Since the onset of my breathing problems I have been doing a moderate amount of indoor training on the elliptical cross-trainer to minimize exposure to the cold air that irritates my bronchioles. In a recent comment Ewen raised the question of whether or not low intensity running might be as beneficial as cross-training. As with most questions to do with the optimal way to train, the issue is debateable. Some of the relevant ‘facts’ are:

1) A previously fit runner who changes to a program of cross-training alone, will suffer a substantial deterioration in running performance.

2) A previously fit runner who adds cross-training to his/her current training program can achieve a worthwhile improvement in running performance.

3) High volume running produces short term damage to muscles which can promote improved performance after recovery.

4) High volume running can result in muscle damage which is more persistent than that due merely to over-training, and may be permanent, in at least some individuals.

Each of these ‘facts’ is supported by a substantial amount of scientific and anecdotal evidence, but I do not have time to address all of these issues today. Maybe in future posts I will look at the evidence for each of these statements in some detail. Today I want to address several speculative issues that are relevant to Ewen’s comment:

1) In races run at paces in the vicinity of lactate threshold pace (10K to marathon) the ability to remove lactate from the blood stream is as important as the minimization of lactate production.

2) Elliptical cross training (and cycling) might be more effective than low intensity running in engaging fast twitch fibres (which tend to work anaerobically and therefore produce more lactate) but does less damage to muscle than is typical of high intensity running. Therefore, elliptical cross-training might be a safer way to develop the capacity to remove lactate from the blood stream.

Increased removal v reduced production of lactate

A study by Tim Noakes and colleagues from Cape Town demonstrated that lower blood lactate values during exercise after training were due to diminished lactate production at low work rates but in contrast, were due to elevated removal of lactate higher work rates, (McRae et al, Effects of training on lactate production and removal during progressive exercise in humans, Journal of Applied Physiology, Vol 72, 1649-1656, 1992). Thus, when running at paces near or above lactate threshold, the ability to remove lactate appears at least as important as the ability to minimize production of lactate.

Engagement of fast twitch fibres during concentric contraction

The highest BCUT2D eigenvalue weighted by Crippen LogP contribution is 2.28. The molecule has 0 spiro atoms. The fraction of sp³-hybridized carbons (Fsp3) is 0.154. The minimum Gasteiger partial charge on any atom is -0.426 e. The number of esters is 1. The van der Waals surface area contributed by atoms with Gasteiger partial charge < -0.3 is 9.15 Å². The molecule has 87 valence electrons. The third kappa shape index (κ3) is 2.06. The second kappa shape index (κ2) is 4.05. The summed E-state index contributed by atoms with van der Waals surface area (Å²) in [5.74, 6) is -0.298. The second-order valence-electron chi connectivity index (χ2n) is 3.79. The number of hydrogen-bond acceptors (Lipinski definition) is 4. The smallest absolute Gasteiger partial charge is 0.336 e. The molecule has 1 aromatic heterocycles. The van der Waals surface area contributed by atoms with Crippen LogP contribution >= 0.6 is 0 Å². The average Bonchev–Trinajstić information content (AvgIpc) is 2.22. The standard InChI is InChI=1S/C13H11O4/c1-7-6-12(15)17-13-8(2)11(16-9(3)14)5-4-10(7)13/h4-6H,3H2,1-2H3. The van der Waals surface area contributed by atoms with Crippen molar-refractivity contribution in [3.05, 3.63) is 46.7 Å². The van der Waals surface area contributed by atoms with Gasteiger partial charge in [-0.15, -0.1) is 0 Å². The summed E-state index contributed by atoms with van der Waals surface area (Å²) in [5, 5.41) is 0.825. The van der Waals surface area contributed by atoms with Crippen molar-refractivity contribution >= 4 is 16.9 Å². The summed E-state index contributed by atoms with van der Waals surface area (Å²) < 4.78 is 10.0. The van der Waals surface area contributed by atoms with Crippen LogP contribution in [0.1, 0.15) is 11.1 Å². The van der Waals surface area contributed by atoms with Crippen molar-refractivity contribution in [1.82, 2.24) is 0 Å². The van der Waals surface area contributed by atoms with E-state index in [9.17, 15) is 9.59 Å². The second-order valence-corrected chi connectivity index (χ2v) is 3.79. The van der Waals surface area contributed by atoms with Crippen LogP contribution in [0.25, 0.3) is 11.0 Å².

Resistance training typically engages fast twitch fibres resulting in muscle hypertrophy, whereas high volume low intensity running engages slow twitch fibres resulting in improved endurance, but minimal hypertrophy. This is dramatically illustrated by the identical twins, Otto and Ewert, described by Mike Rennie in the GL Brown Prize Lecture on Physiology in 2005 (Rennie, M., Exp. Physiol vol 90 pp 427-436). Otto trained for endurance events and developed a lithe, endurance runner’s physique, Ewert trained for field events and developed the ‘walnuts in a stocking’ look that Arnold Schwarzenegger subsequently emulated. Depending on taste you might find Otto a little puny. (See

In examining the effects of resistance training on different muscle fibre types, it is important to take account of the differences between concentric contraction, in which the muscle shortens as it develops tension, and eccentric contraction, in which the muscle is required to develop tension while it is being stretched.  A study of the effects of a resistance training program involving eccentric and concentric muscle contractions compared with concentric contraction alone, conducted in Gary Dudley’s lab, demonstrated that the combined eccentric/concentric program produced hypertrophy of both fast twitch and slow twitch fibres, whereas the program that included only concentric contraction (but similar total workload) produced mainly hypertrophy of fast twitch fibres. (Hather et al, Acta Physiologica Scandinavica, Vol 143 , Pp 177 – 185, 1991). Thus, for maximal development of muscles fibres during resistance training, it is necessary to combine eccentric with concentric contraction.

It is also of interest to note that concentric training produced an increase in capillaries per fibre area for both fast and slow twitch fibres and that the increases in capillaries were maintained 4 weeks after discontinuation of training.

Differences between running and elliptical training

It is necessary to be cautious in applying any conclusions from a study of resistance training to either running or elliptical training. Nonetheless, it is noteworthy that running and elliptical training differ in the relative amounts of eccentric and concentric contraction. Running involves relatively more eccentric contraction. In the quadriceps, the majority of the work while running is eccentric contraction performed as the muscle is stretched at footfall. In contrast, elliptical cross-training involves a more sustained concentric push by quadriceps. Thus elliptical training would be expected to engage fast twitch fibres to a greater extent. This is consistent the observation that ventilatory threshold (and therefore, the lactate threshold) occurs at a lower heart rate and lower level of energy consumption on the elliptical. This implies a higher proportion of anaerobic contraction, which is characteristic of fast twitch fibres.